But these changes aren’t the only result of the shifting space domain.
Looking ahead and analyzing the best path forward
A more congested and contested domain has led the military to look forward to the future of their space and satellite infrastructure for 2030 and beyond. As we discussed in our previous post, this is beginning with an Analysis of Alternatives (AoA) for military wideband satellite, which will analyze all possible ways in which the military can build a next-generation space and satellite network that will deliver the mission assurance that the military needs in space today, and into the future.
What is the current status of the military wideband AoA? It’s in it’s infancy.
The AoA is, unfortunately, very complex and intricate, with many disparate organizations and parties involved in its development. Instead of being done entirely with input from the DoD and Air Force, this AoA is being drafted with input from international partners and private industry – including the COMSATCOM providers whose networks will undoubtedly become more relied on to carry military communications and capabilities during conflicts.
This more complex AoA has taken significantly more time to coordinate and start than many outside of the government had anticipated. As of yet, the completion date remains “TBD.”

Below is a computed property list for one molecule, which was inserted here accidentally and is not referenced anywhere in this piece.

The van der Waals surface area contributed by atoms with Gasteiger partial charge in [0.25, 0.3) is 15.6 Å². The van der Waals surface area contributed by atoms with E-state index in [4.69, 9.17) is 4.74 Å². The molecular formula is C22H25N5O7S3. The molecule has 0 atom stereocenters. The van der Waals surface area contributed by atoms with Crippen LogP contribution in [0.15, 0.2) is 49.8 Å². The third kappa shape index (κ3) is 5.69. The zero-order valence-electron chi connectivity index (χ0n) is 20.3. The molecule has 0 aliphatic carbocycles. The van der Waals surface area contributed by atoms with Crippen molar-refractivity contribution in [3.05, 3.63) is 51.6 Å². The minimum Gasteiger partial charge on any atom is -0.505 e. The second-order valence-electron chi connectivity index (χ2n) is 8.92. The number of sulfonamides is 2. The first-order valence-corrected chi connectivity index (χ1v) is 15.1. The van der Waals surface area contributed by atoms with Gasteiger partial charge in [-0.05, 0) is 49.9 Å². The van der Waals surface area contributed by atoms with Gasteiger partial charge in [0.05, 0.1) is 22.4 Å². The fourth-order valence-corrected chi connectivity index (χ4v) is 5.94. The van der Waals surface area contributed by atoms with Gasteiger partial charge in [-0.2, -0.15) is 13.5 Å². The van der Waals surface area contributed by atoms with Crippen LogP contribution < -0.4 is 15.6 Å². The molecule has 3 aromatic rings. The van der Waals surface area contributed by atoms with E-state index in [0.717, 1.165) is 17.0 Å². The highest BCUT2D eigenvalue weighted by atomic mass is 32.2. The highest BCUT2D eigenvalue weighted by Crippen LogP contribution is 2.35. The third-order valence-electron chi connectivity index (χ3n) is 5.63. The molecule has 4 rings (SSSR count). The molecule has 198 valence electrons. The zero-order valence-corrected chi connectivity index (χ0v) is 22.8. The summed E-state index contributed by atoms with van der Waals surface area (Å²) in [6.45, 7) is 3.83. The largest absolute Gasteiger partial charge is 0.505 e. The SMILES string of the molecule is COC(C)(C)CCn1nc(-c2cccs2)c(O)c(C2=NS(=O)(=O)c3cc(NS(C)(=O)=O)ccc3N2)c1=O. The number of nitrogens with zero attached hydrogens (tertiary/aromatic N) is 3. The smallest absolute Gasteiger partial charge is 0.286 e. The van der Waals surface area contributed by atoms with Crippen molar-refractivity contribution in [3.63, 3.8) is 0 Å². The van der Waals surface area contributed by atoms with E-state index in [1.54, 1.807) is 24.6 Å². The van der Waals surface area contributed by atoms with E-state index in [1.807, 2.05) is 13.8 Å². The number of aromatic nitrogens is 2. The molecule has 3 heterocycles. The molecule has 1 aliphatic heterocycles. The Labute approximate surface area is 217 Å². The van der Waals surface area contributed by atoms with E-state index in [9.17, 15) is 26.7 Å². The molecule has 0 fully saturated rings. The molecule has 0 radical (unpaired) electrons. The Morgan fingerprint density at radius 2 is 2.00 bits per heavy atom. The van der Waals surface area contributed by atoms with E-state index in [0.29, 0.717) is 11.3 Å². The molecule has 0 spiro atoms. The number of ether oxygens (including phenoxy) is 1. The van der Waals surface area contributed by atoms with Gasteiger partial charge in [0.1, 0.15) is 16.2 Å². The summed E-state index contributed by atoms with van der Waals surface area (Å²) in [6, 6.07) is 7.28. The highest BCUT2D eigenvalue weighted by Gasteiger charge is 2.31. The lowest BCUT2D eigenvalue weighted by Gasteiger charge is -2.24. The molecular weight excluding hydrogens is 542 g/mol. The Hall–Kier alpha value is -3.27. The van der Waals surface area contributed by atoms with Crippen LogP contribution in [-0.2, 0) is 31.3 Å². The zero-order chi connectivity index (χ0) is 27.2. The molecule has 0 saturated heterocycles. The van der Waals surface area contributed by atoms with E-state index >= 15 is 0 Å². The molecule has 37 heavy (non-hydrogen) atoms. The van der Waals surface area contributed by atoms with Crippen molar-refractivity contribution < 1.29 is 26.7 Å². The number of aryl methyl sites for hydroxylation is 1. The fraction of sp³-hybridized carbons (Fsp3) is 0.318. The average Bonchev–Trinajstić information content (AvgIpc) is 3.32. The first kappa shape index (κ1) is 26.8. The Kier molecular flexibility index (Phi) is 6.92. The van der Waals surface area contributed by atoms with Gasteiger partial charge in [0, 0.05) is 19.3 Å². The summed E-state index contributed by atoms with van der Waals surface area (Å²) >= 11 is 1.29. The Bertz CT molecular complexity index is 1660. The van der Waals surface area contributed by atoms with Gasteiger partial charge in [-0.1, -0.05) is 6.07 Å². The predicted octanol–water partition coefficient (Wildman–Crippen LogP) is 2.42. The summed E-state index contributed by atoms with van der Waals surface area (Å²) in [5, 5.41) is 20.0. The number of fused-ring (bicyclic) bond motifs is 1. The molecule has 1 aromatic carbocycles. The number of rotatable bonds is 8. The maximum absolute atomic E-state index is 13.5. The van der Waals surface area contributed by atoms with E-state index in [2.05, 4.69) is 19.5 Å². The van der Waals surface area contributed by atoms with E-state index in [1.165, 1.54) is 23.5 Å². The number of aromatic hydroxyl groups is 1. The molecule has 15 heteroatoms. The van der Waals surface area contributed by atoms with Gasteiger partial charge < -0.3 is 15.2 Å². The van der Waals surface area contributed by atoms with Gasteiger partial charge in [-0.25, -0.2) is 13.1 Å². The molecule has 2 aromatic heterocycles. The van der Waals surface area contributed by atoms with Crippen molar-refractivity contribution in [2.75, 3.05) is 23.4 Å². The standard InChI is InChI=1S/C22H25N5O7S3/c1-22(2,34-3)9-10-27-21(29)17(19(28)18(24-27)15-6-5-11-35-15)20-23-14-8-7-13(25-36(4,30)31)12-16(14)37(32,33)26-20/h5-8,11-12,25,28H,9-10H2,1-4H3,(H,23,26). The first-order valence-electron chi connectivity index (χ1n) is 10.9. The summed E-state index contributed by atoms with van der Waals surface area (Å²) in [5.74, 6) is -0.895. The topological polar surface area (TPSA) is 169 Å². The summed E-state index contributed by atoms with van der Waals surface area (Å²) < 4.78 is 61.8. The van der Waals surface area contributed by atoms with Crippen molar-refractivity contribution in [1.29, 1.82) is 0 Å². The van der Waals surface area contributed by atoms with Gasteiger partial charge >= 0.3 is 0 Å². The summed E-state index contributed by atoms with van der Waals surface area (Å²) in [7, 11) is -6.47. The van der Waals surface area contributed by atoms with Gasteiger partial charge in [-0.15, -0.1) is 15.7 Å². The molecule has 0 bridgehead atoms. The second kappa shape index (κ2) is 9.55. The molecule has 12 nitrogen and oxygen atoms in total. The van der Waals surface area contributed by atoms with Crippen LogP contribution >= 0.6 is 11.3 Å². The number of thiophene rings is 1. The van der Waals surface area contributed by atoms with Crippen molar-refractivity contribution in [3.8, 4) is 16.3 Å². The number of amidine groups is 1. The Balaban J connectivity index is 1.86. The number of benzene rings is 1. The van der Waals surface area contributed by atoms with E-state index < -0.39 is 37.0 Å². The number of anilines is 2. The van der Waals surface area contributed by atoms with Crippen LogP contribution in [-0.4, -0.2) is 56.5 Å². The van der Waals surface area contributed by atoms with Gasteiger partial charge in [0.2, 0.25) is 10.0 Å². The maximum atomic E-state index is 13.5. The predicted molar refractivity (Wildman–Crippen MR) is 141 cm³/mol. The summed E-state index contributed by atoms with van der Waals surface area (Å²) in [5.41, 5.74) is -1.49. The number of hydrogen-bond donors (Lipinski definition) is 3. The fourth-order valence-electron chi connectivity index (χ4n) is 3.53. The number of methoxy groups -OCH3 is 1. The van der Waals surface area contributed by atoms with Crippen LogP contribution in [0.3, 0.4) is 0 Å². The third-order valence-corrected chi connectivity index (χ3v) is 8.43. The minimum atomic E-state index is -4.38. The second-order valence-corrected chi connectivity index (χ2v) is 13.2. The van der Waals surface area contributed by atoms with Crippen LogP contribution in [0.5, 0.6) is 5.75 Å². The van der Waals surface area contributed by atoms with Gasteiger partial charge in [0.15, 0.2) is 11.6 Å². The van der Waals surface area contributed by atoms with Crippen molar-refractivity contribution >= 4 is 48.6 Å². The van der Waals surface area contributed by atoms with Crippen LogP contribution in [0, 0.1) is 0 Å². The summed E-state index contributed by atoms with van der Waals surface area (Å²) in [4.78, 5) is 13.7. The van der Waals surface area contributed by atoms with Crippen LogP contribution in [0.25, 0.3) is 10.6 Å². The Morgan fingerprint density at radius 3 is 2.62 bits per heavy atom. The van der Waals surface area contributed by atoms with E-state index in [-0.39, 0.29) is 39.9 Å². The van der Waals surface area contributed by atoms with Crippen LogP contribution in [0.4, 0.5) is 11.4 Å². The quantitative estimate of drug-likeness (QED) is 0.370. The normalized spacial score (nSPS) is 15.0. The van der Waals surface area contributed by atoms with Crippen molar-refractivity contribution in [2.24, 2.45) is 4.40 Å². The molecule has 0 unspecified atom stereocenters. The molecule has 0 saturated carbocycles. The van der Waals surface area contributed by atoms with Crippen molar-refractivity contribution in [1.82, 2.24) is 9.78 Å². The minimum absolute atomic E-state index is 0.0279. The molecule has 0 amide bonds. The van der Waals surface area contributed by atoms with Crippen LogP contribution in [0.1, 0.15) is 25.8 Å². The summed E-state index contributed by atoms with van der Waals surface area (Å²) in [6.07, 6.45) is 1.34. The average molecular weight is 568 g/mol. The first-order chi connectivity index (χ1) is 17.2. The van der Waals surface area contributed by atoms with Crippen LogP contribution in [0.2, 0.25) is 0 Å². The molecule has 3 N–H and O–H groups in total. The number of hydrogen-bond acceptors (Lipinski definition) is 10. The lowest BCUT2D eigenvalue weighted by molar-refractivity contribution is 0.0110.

According to Robert Tarleton, Jr, the Director of the MILSATCOM Systems Directorate, Space and Missile Systems Center, Air Force Space Command, “It’ll be done when we’ve answered all of the questions that we have to address. [AoA’s] typically take around 18 months or so. But this one is going to be complex because we’ve got commercial partners in the planning and conduct of the AoA, as well as international partners that are participating as well.”
However, Mr. Tarleton did insinuate that COMSATCOM could be playing a larger role in military SATCOM needs in the future when he said, “…purpose built satellite, commercial systems – that’s hard to figure out right now. There’s going to be some mix, there’s no doubt about it.”
But the AoA isn’t being shaped with just input from international and industry partners, alone. There are other intelligence and information sources that are expected to help define and shape the AoA – and subsequently the nation’s military satellite infrastructure – moving forward.
Path forward defined by Pathfinders and Pilot Programs
In addition to gathering intelligence and information for the creation of the AoA from international partners and experts in private industry, the military is also conducting a series of Pathfinder and Pilot Programs. These programs are designed to create insights and information into the feasibility of disparate purchasing and operating models for SATCOM services.